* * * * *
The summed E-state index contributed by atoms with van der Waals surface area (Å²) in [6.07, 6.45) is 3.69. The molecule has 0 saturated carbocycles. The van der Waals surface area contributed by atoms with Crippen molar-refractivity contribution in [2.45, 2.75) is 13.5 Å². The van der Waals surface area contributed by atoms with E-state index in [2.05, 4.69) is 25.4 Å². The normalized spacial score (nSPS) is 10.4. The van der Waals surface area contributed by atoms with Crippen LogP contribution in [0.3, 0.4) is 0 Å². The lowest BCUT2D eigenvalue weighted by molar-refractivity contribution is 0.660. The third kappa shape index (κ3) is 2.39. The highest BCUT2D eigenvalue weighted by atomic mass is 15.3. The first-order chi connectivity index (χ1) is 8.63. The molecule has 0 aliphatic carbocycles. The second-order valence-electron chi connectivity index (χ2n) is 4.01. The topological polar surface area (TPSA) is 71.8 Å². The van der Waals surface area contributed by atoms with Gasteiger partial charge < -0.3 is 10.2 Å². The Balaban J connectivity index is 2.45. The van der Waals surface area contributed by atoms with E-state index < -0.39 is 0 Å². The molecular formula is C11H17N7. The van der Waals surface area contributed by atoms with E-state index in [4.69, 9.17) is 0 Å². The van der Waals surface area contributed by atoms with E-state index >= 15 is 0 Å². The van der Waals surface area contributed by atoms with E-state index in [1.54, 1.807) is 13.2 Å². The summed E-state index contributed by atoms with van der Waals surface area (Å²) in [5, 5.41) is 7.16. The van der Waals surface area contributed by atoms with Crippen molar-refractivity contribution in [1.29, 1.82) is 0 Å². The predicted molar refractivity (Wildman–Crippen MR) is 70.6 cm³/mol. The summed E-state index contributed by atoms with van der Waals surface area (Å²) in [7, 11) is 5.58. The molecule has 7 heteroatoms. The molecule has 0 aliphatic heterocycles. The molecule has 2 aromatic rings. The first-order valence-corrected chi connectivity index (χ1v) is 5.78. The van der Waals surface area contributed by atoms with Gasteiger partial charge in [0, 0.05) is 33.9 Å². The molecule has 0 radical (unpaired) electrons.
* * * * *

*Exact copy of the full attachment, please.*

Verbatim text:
The summed E-state index contributed by atoms with van der Waals surface area (Å²) in [6.07, 6.45) is 3.69. The molecule has 0 saturated carbocycles. The van der Waals surface area contributed by atoms with Crippen molar-refractivity contribution in [2.45, 2.75) is 13.5 Å². The van der Waals surface area contributed by atoms with E-state index in [2.05, 4.69) is 25.4 Å². The normalized spacial score (nSPS) is 10.4. The van der Waals surface area contributed by atoms with Crippen LogP contribution in [0.3, 0.4) is 0 Å². The lowest BCUT2D eigenvalue weighted by molar-refractivity contribution is 0.660. The third kappa shape index (κ3) is 2.39. The highest BCUT2D eigenvalue weighted by atomic mass is 15.3. The first-order chi connectivity index (χ1) is 8.63. The molecule has 0 aliphatic carbocycles. The second-order valence-electron chi connectivity index (χ2n) is 4.01. The topological polar surface area (TPSA) is 71.8 Å². The van der Waals surface area contributed by atoms with Gasteiger partial charge < -0.3 is 10.2 Å². The Balaban J connectivity index is 2.45. The van der Waals surface area contributed by atoms with E-state index < -0.39 is 0 Å². The molecular formula is C11H17N7. The van der Waals surface area contributed by atoms with E-state index in [4.69, 9.17) is 0 Å². The van der Waals surface area contributed by atoms with E-state index >= 15 is 0 Å². The van der Waals surface area contributed by atoms with E-state index in [1.54, 1.807) is 13.2 Å². The summed E-state index contributed by atoms with van der Waals surface area (Å²) in [5, 5.41) is 7.16. The van der Waals surface area contributed by atoms with Crippen molar-refractivity contribution in [1.29, 1.82) is 0 Å². The predicted molar refractivity (Wildman–Crippen MR) is 70.6 cm³/mol. The summed E-state index contributed by atoms with van der Waals surface area (Å²) in [7, 11) is 5.58. The molecule has 7 heteroatoms. The molecule has 0 aliphatic heterocycles. The molecule has 2 aromatic rings. The first-order valence-corrected chi connectivity index (χ1v) is 5.78. The van der Waals surface area contributed by atoms with Gasteiger partial charge in [0, 0.05) is 33.9 Å². The molecule has 0 radical (unpaired) electrons.